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I need to find the minimum of a function $f(t) = \int_0^1\!g(t,x)\,dx$. What I did in mathematica is as follows:

f[t_] = NIntegrate[g[t,x],{x,-1,1}]
FindMinimum[f[t],{t,t0}]

However mathematica halts at the first try, because NIntegrate does not work with the symbolic t. Although Plot[f[t],{t,0,1}] works perferctly, FindMinimum stops at the initial point.

Any way to get around it? Thanks!

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What's g[t,x]? If you have an explicit expression, we might manage to be more helpful. –  J. M. Aug 13 '10 at 8:18
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Also, it should be f[t_]:=... ; you need delayed evaluation instead of immediate evaluation of the RHS. Also changing the LHS of the definition to f[t_?NumericQ] might help. This is because FindMinimum[], unlike Plot[], does not have the HoldAll attribute. –  J. M. Aug 13 '10 at 8:19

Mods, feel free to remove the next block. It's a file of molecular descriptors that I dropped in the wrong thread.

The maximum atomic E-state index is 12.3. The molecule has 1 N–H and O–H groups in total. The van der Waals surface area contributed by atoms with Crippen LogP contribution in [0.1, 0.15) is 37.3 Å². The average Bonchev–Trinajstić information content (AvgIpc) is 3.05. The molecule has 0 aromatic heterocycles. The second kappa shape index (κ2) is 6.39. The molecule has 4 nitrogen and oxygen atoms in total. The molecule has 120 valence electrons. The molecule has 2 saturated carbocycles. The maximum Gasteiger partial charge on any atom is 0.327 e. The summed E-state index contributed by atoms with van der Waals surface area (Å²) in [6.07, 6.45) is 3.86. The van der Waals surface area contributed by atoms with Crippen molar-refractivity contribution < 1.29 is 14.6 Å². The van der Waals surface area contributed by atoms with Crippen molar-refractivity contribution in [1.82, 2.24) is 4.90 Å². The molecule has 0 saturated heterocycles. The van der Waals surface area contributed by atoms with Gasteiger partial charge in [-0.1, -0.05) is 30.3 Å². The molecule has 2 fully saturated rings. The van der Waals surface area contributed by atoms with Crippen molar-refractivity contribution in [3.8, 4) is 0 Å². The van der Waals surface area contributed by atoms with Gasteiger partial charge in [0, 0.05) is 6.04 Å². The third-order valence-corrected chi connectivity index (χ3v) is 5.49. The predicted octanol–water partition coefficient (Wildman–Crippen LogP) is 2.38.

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Bah, I don't really hang around in StackOverflow... XD too bad my comment was late! –  J. M. Aug 13 '10 at 8:40
    
thank you guys!. next time i will ask on SO instead. –  mr.gondolier Aug 13 '10 at 8:50
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1 Answer 1

OP's equivalent question on Stack Overflow was already answered. This is the accepted answer by Andrew Moylan.


Try this:

In[58]:= g[t_, x_] := t^3 - t + x^2

In[59]:= f[t_?NumericQ] := NIntegrate[g[t, x], {x, -1, 1}]

In[60]:= FindMinimum[f[t], {t, 1}]

Out[60]= {-0.103134, {t -> 0.57735}}

In[61]:= Plot[f[t], {t, 0, 1}]

Two relevant changes I made to your code:

  1. Define f with := instead of with =. This effectively gives a definition for f "later", when the user of f has supplied the values of the arguments. See SetDelayed.

  2. Define f with t_?NumericQ instead of t_. This says, t can be anything numeric (Pi, 7, 0, etc). But not anything non-numeric (t, x, "foo", etc).

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